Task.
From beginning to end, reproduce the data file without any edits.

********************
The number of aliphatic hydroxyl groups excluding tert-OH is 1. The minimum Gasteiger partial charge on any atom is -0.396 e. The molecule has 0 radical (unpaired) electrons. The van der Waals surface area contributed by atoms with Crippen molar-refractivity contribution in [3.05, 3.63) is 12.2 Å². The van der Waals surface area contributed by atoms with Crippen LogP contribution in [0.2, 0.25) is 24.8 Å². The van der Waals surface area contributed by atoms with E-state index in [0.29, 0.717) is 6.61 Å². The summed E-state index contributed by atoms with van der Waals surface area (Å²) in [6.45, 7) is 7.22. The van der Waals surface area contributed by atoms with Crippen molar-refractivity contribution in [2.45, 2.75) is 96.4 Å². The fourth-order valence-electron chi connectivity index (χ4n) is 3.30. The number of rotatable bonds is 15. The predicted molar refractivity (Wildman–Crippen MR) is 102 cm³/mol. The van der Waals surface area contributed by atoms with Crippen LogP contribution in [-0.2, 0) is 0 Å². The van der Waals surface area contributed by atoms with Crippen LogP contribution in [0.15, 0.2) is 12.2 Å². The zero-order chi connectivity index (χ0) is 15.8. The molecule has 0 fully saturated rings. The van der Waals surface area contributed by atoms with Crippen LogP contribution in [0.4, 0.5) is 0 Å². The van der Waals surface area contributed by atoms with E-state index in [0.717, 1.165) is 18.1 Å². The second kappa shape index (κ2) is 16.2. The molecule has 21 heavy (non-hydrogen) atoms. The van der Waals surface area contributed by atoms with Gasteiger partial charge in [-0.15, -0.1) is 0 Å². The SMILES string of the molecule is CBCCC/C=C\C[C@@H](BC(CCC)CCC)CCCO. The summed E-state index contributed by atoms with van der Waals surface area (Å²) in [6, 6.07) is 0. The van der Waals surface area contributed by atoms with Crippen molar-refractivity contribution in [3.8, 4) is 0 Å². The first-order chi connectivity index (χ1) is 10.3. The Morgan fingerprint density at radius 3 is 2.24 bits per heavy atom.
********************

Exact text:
The number of aliphatic hydroxyl groups excluding tert-OH is 1. The minimum Gasteiger partial charge on any atom is -0.396 e. The molecule has 0 radical (unpaired) electrons. The van der Waals surface area contributed by atoms with Crippen molar-refractivity contribution in [3.05, 3.63) is 12.2 Å². The van der Waals surface area contributed by atoms with Crippen LogP contribution in [0.2, 0.25) is 24.8 Å². The van der Waals surface area contributed by atoms with E-state index in [0.29, 0.717) is 6.61 Å². The summed E-state index contributed by atoms with van der Waals surface area (Å²) in [6.45, 7) is 7.22. The van der Waals surface area contributed by atoms with Crippen molar-refractivity contribution in [2.45, 2.75) is 96.4 Å². The fourth-order valence-electron chi connectivity index (χ4n) is 3.30. The number of rotatable bonds is 15. The predicted molar refractivity (Wildman–Crippen MR) is 102 cm³/mol. The van der Waals surface area contributed by atoms with Crippen LogP contribution in [-0.2, 0) is 0 Å². The van der Waals surface area contributed by atoms with Crippen LogP contribution in [0.15, 0.2) is 12.2 Å². The zero-order chi connectivity index (χ0) is 15.8. The molecule has 0 fully saturated rings. The van der Waals surface area contributed by atoms with Crippen LogP contribution in [0.4, 0.5) is 0 Å². The van der Waals surface area contributed by atoms with E-state index in [0.717, 1.165) is 18.1 Å². The second kappa shape index (κ2) is 16.2. The molecule has 21 heavy (non-hydrogen) atoms. The van der Waals surface area contributed by atoms with Gasteiger partial charge in [-0.15, -0.1) is 0 Å². The SMILES string of the molecule is CBCCC/C=C\C[C@@H](BC(CCC)CCC)CCCO. The summed E-state index contributed by atoms with van der Waals surface area (Å²) in [6, 6.07) is 0. The van der Waals surface area contributed by atoms with Crippen molar-refractivity contribution in [3.8, 4) is 0 Å². The first-order chi connectivity index (χ1) is 10.3. The Morgan fingerprint density at radius 3 is 2.24 bits per heavy atom.